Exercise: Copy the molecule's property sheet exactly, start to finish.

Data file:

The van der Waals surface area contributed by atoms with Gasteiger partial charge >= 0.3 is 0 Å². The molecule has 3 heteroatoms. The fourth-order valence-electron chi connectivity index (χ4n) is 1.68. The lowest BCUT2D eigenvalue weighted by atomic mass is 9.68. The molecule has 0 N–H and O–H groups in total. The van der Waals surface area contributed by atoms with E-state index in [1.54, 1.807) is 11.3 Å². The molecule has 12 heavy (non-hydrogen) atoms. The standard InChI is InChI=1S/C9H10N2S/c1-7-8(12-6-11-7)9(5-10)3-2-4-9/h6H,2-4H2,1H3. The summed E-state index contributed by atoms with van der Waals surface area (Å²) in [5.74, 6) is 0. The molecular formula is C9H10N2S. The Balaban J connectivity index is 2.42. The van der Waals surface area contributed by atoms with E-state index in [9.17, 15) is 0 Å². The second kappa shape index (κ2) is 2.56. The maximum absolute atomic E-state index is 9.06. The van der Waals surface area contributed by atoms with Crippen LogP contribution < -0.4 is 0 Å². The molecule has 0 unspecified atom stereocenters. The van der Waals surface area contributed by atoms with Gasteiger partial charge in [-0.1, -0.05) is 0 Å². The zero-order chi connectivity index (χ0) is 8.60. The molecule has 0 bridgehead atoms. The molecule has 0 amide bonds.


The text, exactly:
The van der Waals surface area contributed by atoms with Gasteiger partial charge >= 0.3 is 0 Å². The molecule has 3 heteroatoms. The fourth-order valence-electron chi connectivity index (χ4n) is 1.68. The lowest BCUT2D eigenvalue weighted by atomic mass is 9.68. The molecule has 0 N–H and O–H groups in total. The van der Waals surface area contributed by atoms with E-state index in [1.54, 1.807) is 11.3 Å². The molecule has 12 heavy (non-hydrogen) atoms. The standard InChI is InChI=1S/C9H10N2S/c1-7-8(12-6-11-7)9(5-10)3-2-4-9/h6H,2-4H2,1H3. The summed E-state index contributed by atoms with van der Waals surface area (Å²) in [5.74, 6) is 0. The molecular formula is C9H10N2S. The Balaban J connectivity index is 2.42. The van der Waals surface area contributed by atoms with E-state index in [9.17, 15) is 0 Å². The second kappa shape index (κ2) is 2.56. The maximum absolute atomic E-state index is 9.06. The van der Waals surface area contributed by atoms with Crippen LogP contribution < -0.4 is 0 Å². The molecule has 0 unspecified atom stereocenters. The van der Waals surface area contributed by atoms with Gasteiger partial charge in [-0.1, -0.05) is 0 Å². The zero-order chi connectivity index (χ0) is 8.60. The molecule has 0 bridgehead atoms. The molecule has 0 amide bonds.